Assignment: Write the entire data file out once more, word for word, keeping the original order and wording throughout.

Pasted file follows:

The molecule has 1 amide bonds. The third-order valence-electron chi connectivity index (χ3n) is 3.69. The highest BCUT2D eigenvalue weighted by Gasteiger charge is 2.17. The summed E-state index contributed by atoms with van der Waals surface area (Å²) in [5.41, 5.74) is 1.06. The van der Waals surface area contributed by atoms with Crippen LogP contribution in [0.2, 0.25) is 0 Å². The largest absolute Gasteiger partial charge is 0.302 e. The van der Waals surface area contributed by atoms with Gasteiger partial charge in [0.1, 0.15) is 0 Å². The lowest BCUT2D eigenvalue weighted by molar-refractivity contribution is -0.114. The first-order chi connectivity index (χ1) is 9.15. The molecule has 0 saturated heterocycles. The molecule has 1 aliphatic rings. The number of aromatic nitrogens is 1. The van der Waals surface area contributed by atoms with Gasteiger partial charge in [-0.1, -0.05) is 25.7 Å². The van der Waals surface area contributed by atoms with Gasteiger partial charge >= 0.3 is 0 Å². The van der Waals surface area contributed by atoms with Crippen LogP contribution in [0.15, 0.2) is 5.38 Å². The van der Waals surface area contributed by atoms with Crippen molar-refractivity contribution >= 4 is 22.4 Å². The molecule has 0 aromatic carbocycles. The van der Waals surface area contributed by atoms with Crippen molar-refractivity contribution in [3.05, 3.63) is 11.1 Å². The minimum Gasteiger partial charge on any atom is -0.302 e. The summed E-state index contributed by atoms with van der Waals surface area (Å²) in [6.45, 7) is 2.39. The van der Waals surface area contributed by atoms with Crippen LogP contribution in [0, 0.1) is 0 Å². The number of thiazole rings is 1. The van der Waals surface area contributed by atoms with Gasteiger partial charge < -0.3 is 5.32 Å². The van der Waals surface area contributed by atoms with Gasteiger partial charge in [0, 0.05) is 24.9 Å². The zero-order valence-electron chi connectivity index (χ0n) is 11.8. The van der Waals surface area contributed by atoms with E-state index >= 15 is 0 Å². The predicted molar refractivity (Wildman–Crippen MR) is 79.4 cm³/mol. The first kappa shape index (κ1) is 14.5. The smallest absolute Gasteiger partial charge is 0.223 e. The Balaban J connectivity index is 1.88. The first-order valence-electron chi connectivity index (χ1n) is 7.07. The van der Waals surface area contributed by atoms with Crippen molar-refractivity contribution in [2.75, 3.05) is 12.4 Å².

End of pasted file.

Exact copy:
The molecule has 1 amide bonds. The third-order valence-electron chi connectivity index (χ3n) is 3.69. The highest BCUT2D eigenvalue weighted by Gasteiger charge is 2.17. The summed E-state index contributed by atoms with van der Waals surface area (Å²) in [5.41, 5.74) is 1.06. The van der Waals surface area contributed by atoms with Crippen LogP contribution in [0.2, 0.25) is 0 Å². The largest absolute Gasteiger partial charge is 0.302 e. The van der Waals surface area contributed by atoms with Gasteiger partial charge in [0.1, 0.15) is 0 Å². The lowest BCUT2D eigenvalue weighted by molar-refractivity contribution is -0.114. The first-order chi connectivity index (χ1) is 9.15. The molecule has 0 saturated heterocycles. The molecule has 1 aliphatic rings. The number of aromatic nitrogens is 1. The van der Waals surface area contributed by atoms with Gasteiger partial charge in [-0.1, -0.05) is 25.7 Å². The van der Waals surface area contributed by atoms with Gasteiger partial charge >= 0.3 is 0 Å². The van der Waals surface area contributed by atoms with Crippen LogP contribution in [0.15, 0.2) is 5.38 Å². The van der Waals surface area contributed by atoms with Crippen molar-refractivity contribution >= 4 is 22.4 Å². The molecule has 0 aromatic carbocycles. The van der Waals surface area contributed by atoms with Crippen molar-refractivity contribution in [3.05, 3.63) is 11.1 Å². The minimum Gasteiger partial charge on any atom is -0.302 e. The summed E-state index contributed by atoms with van der Waals surface area (Å²) in [6.45, 7) is 2.39. The van der Waals surface area contributed by atoms with Crippen LogP contribution in [0, 0.1) is 0 Å². The number of thiazole rings is 1. The van der Waals surface area contributed by atoms with Gasteiger partial charge < -0.3 is 5.32 Å². The van der Waals surface area contributed by atoms with Gasteiger partial charge in [0, 0.05) is 24.9 Å². The zero-order valence-electron chi connectivity index (χ0n) is 11.8. The van der Waals surface area contributed by atoms with E-state index >= 15 is 0 Å². The predicted molar refractivity (Wildman–Crippen MR) is 79.4 cm³/mol. The first kappa shape index (κ1) is 14.5. The smallest absolute Gasteiger partial charge is 0.223 e. The Balaban J connectivity index is 1.88. The first-order valence-electron chi connectivity index (χ1n) is 7.07. The van der Waals surface area contributed by atoms with Crippen molar-refractivity contribution in [2.75, 3.05) is 12.4 Å².